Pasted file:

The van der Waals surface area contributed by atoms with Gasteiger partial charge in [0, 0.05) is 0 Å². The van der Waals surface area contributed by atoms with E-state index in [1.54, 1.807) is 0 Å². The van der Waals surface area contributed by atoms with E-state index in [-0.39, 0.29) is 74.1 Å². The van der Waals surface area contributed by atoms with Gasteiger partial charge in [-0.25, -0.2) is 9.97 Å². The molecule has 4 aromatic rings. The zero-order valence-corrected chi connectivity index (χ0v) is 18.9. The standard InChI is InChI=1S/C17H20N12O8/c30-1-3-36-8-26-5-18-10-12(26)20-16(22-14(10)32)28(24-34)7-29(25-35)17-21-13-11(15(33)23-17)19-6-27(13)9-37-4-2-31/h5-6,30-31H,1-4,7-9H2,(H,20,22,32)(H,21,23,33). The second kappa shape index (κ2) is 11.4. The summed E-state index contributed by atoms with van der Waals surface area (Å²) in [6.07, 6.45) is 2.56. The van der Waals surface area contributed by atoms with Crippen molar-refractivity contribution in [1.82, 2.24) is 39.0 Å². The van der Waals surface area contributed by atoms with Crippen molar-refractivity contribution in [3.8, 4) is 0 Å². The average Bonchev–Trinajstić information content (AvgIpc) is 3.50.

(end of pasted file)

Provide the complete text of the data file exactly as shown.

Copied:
The van der Waals surface area contributed by atoms with Gasteiger partial charge in [0, 0.05) is 0 Å². The van der Waals surface area contributed by atoms with E-state index in [1.54, 1.807) is 0 Å². The van der Waals surface area contributed by atoms with E-state index in [-0.39, 0.29) is 74.1 Å². The van der Waals surface area contributed by atoms with Gasteiger partial charge in [-0.25, -0.2) is 9.97 Å². The molecule has 4 aromatic rings. The zero-order valence-corrected chi connectivity index (χ0v) is 18.9. The standard InChI is InChI=1S/C17H20N12O8/c30-1-3-36-8-26-5-18-10-12(26)20-16(22-14(10)32)28(24-34)7-29(25-35)17-21-13-11(15(33)23-17)19-6-27(13)9-37-4-2-31/h5-6,30-31H,1-4,7-9H2,(H,20,22,32)(H,21,23,33). The second kappa shape index (κ2) is 11.4. The summed E-state index contributed by atoms with van der Waals surface area (Å²) in [6.07, 6.45) is 2.56. The van der Waals surface area contributed by atoms with Crippen molar-refractivity contribution in [1.82, 2.24) is 39.0 Å². The van der Waals surface area contributed by atoms with Crippen molar-refractivity contribution in [3.8, 4) is 0 Å². The average Bonchev–Trinajstić information content (AvgIpc) is 3.50.